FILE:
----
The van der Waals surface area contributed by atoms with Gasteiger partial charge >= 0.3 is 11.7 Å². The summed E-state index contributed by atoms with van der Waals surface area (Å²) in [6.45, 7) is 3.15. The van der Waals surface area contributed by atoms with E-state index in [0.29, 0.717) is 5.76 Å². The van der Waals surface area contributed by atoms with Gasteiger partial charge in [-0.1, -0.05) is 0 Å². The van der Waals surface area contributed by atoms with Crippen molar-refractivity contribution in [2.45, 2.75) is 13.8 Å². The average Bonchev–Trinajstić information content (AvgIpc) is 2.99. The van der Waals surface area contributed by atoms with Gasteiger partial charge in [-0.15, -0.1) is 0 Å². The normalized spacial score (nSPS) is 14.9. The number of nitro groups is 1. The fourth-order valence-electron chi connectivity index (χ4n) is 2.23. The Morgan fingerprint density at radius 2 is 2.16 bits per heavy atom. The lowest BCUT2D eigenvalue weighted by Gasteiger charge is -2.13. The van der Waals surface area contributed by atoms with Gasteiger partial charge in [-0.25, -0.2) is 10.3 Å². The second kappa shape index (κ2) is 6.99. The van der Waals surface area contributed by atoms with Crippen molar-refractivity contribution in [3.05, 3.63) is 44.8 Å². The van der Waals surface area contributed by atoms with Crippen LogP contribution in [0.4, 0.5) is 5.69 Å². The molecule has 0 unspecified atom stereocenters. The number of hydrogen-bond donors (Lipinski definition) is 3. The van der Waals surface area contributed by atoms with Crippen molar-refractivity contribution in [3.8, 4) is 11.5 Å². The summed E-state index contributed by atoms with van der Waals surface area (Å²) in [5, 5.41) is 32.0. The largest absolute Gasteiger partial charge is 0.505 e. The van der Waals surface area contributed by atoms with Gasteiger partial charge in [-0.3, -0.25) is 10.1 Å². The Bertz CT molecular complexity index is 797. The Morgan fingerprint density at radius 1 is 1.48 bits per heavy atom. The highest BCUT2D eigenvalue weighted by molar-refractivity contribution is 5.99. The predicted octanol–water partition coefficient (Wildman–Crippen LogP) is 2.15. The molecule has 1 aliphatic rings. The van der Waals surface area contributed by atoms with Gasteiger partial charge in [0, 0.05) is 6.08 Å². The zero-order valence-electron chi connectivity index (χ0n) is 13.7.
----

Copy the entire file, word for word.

The van der Waals surface area contributed by atoms with Gasteiger partial charge >= 0.3 is 11.7 Å². The summed E-state index contributed by atoms with van der Waals surface area (Å²) in [6.45, 7) is 3.15. The van der Waals surface area contributed by atoms with E-state index in [0.29, 0.717) is 5.76 Å². The van der Waals surface area contributed by atoms with Gasteiger partial charge in [-0.1, -0.05) is 0 Å². The van der Waals surface area contributed by atoms with Crippen molar-refractivity contribution in [2.45, 2.75) is 13.8 Å². The average Bonchev–Trinajstić information content (AvgIpc) is 2.99. The van der Waals surface area contributed by atoms with Gasteiger partial charge in [-0.15, -0.1) is 0 Å². The normalized spacial score (nSPS) is 14.9. The number of nitro groups is 1. The fourth-order valence-electron chi connectivity index (χ4n) is 2.23. The Morgan fingerprint density at radius 2 is 2.16 bits per heavy atom. The lowest BCUT2D eigenvalue weighted by Gasteiger charge is -2.13. The van der Waals surface area contributed by atoms with Gasteiger partial charge in [-0.25, -0.2) is 10.3 Å². The second kappa shape index (κ2) is 6.99. The van der Waals surface area contributed by atoms with Crippen molar-refractivity contribution in [3.05, 3.63) is 44.8 Å². The van der Waals surface area contributed by atoms with Crippen LogP contribution in [0.4, 0.5) is 5.69 Å². The molecule has 0 unspecified atom stereocenters. The number of hydrogen-bond donors (Lipinski definition) is 3. The van der Waals surface area contributed by atoms with Crippen molar-refractivity contribution in [3.8, 4) is 11.5 Å². The summed E-state index contributed by atoms with van der Waals surface area (Å²) in [5, 5.41) is 32.0. The largest absolute Gasteiger partial charge is 0.505 e. The van der Waals surface area contributed by atoms with Gasteiger partial charge in [-0.3, -0.25) is 10.1 Å². The Bertz CT molecular complexity index is 797. The Morgan fingerprint density at radius 1 is 1.48 bits per heavy atom. The highest BCUT2D eigenvalue weighted by molar-refractivity contribution is 5.99. The predicted octanol–water partition coefficient (Wildman–Crippen LogP) is 2.15. The molecule has 1 aliphatic rings. The van der Waals surface area contributed by atoms with Gasteiger partial charge in [0, 0.05) is 6.08 Å². The zero-order valence-electron chi connectivity index (χ0n) is 13.7.